An overview of a hot start-up that's marketing good-tasting foods designed to help treat chronic medical conditions.
COMPANY: Medical Foods Inc.
HEADQUARTERS: Cambridge, Mass.
TYPE OF BUSINESS: Medical products with therapeutic and preventive health benefits
FOUNDERS: Bob Jones, 48; Maurice Strong, 66, an environmentalist; and John Preston, 46, the former director of the MIT Technology Licensing Office
CAPITAL: $1 million from investors, including Technology Development Corp.; currently raising an additional $3 million to $4 million
KEY COMPETITION: Baker Norton Pharmaceuticals' Zbar, and potentially every large company with a medical-food product in the works
COMPETITIVE STRATEGY: Get to market first with highly palatable medical foods
"Many of the nutritional products on the market today designed to treat chronic conditions taste like vomit," says Bob Jones, president of Medical Foods, a tiny start-up that, with MIT management skills and Harvard Medical School brains, is taking on the NestlÉ Foods and Bristol-Myers Squibbs of the world with this simple strategy: make clinically proven products that taste good.
Incorporated in 1994, Medical Foods makes foods that act like medicine, to treat conditions from diabetes to arthritis. The market is potentially so vast--estimates of its total worth range from $10 billion to $250 billion a year--that nearly every major food manufacturer and pharmaceutical giant is investigating the field.
NiteBite is the company's first product. It's a chocolate-fudge-flavored snack bar designed to help diabetics manage nocturnal hypoglycemia, caused by low blood sugar (glucose). The company's scientific team, comprising Jones and three Harvard Medical Schoolaffiliated scientists, concocted the mixture of sucrose, protein, and uncooked cornstarch. NiteBite gradually releases glucose into the bloodstream, where it lasts for six hours or more. Of a potential market made up of the country's estimated 2.7 million insulin-using diabetics who are at risk for hypoglycemia, a "5% penetration with NiteBite is quite achievable, and 10% very doable," says Jones, a health-care-industry veteran.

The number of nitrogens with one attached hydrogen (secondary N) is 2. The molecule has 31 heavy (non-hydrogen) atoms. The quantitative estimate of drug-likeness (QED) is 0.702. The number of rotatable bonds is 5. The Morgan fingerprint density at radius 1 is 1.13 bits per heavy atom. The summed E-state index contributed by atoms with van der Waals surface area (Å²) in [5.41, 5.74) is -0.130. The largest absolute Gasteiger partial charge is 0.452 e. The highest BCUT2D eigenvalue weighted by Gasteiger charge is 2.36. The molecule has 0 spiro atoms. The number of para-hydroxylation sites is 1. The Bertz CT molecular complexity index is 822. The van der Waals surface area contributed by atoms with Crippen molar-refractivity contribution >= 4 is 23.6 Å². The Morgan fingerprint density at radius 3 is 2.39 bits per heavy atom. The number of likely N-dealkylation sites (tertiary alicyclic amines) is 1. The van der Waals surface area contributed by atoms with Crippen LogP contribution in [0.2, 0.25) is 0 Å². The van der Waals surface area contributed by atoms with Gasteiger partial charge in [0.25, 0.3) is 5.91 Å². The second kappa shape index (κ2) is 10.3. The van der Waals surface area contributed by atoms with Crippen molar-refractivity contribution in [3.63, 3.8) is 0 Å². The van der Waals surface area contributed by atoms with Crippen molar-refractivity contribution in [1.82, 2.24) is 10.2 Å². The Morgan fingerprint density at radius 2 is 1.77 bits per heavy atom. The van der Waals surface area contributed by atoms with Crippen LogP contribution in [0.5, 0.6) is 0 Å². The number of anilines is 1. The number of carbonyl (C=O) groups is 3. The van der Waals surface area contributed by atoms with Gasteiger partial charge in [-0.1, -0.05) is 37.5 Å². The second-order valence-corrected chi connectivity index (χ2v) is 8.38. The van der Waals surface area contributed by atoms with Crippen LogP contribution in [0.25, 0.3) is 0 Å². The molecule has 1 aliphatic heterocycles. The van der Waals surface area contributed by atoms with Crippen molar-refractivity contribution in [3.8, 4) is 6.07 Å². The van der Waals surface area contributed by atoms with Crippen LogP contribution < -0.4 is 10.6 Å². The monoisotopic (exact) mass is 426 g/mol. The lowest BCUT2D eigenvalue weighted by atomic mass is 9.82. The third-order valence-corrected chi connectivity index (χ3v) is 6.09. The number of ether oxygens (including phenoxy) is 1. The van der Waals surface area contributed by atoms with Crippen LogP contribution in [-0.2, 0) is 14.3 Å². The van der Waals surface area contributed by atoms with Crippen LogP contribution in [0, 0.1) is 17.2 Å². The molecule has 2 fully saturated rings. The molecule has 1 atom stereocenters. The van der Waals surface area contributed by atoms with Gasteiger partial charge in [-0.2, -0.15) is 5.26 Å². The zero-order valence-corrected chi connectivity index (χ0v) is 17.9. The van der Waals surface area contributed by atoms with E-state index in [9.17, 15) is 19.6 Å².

At approximately a dollar a bar, NiteBite has a price point similar to that of its chief competitor, Zbar, but according to Jones, it has a distribution model "totally upside-down" from the traditional, pharmaceutically driven one. Rather than taking the typical approach of first targeting physicians and pharmacists, Medical Foods sells its products directly to the consumer, initially through a toll-free number. It then uses satisfied customers as mini ambassadors for its products by asking them where they would like to see the products carried and then contacting the places they recommend. "It's incredibly grassroots and incredibly effective," says Jones. "As a brand-new, unknown company, ordinarily we wouldn't have a chance of getting into places like Wal-Mart. Now Wal-Mart's calling us."
Current Food and Drug Administration regulations affecting the manufacture and distribution of products like those made by Medical Foods are "a gray area," concedes the FDA's Judy Foulke. But that doesn't deter Jones, who says Medical Foods' products will always "meet or exceed" any FDA requirements. He puts projected 1997 revenues at $10 million, and predicts a breakeven date of late 1997. His confidence isn't shaken by a nasty lawsuit filed by deep-pocketed competitor Baker Norton, the maker of Zbar. In fact, Jones is already looking beyond the suit to Medical Foods' next challenge: this spring it plans to introduce its second product, which will lower cholesterol. Also in development are medical foods designed to alleviate arthritis, combat colon cancer, and assist HIV patients. "I want patients for life," says Jones.